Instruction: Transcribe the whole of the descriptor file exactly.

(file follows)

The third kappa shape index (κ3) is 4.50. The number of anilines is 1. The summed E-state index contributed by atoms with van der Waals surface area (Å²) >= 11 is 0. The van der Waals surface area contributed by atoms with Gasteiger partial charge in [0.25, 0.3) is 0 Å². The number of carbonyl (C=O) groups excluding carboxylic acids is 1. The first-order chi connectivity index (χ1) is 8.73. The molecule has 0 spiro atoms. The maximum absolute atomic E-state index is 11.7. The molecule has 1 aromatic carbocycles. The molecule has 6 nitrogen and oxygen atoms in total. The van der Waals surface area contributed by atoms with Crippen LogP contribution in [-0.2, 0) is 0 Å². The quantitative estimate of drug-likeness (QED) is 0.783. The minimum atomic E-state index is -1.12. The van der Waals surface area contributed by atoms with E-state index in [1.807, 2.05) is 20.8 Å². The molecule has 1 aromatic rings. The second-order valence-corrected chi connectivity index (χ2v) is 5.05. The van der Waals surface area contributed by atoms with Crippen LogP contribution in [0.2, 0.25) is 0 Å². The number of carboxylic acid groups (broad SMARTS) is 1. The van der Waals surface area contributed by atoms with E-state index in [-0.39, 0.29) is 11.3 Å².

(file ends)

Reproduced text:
The third kappa shape index (κ3) is 4.50. The number of anilines is 1. The summed E-state index contributed by atoms with van der Waals surface area (Å²) >= 11 is 0. The van der Waals surface area contributed by atoms with Gasteiger partial charge in [0.25, 0.3) is 0 Å². The number of carbonyl (C=O) groups excluding carboxylic acids is 1. The first-order chi connectivity index (χ1) is 8.73. The molecule has 0 spiro atoms. The maximum absolute atomic E-state index is 11.7. The molecule has 1 aromatic carbocycles. The molecule has 6 nitrogen and oxygen atoms in total. The van der Waals surface area contributed by atoms with Crippen LogP contribution in [-0.2, 0) is 0 Å². The quantitative estimate of drug-likeness (QED) is 0.783. The minimum atomic E-state index is -1.12. The van der Waals surface area contributed by atoms with E-state index in [1.807, 2.05) is 20.8 Å². The molecule has 1 aromatic rings. The second-order valence-corrected chi connectivity index (χ2v) is 5.05. The van der Waals surface area contributed by atoms with Crippen LogP contribution in [0.2, 0.25) is 0 Å². The number of carboxylic acid groups (broad SMARTS) is 1. The van der Waals surface area contributed by atoms with E-state index in [-0.39, 0.29) is 11.3 Å².